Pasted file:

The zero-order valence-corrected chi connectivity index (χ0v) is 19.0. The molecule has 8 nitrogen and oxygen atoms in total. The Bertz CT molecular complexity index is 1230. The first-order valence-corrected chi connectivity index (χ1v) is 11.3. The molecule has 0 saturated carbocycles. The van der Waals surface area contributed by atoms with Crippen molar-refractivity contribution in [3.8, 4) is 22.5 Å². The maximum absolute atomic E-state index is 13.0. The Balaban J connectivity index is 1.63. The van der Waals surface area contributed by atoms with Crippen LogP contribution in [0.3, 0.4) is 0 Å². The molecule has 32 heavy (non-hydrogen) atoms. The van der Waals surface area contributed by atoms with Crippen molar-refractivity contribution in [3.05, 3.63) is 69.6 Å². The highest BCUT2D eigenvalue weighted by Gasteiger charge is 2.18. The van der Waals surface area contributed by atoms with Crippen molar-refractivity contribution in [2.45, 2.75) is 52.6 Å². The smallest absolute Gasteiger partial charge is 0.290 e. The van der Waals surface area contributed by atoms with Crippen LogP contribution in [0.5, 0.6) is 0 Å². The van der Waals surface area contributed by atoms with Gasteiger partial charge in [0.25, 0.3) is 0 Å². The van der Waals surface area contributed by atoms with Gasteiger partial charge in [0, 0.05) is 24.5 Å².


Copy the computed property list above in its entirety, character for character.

The zero-order valence-corrected chi connectivity index (χ0v) is 19.0. The molecule has 8 nitrogen and oxygen atoms in total. The Bertz CT molecular complexity index is 1230. The first-order valence-corrected chi connectivity index (χ1v) is 11.3. The molecule has 0 saturated carbocycles. The van der Waals surface area contributed by atoms with Crippen molar-refractivity contribution in [3.8, 4) is 22.5 Å². The maximum absolute atomic E-state index is 13.0. The Balaban J connectivity index is 1.63. The van der Waals surface area contributed by atoms with Crippen LogP contribution in [0.3, 0.4) is 0 Å². The molecule has 32 heavy (non-hydrogen) atoms. The van der Waals surface area contributed by atoms with Crippen molar-refractivity contribution in [3.05, 3.63) is 69.6 Å². The highest BCUT2D eigenvalue weighted by Gasteiger charge is 2.18. The van der Waals surface area contributed by atoms with Crippen molar-refractivity contribution in [2.45, 2.75) is 52.6 Å². The smallest absolute Gasteiger partial charge is 0.290 e. The van der Waals surface area contributed by atoms with Crippen LogP contribution in [0.5, 0.6) is 0 Å². The van der Waals surface area contributed by atoms with Gasteiger partial charge in [0.25, 0.3) is 0 Å². The van der Waals surface area contributed by atoms with Gasteiger partial charge in [0, 0.05) is 24.5 Å².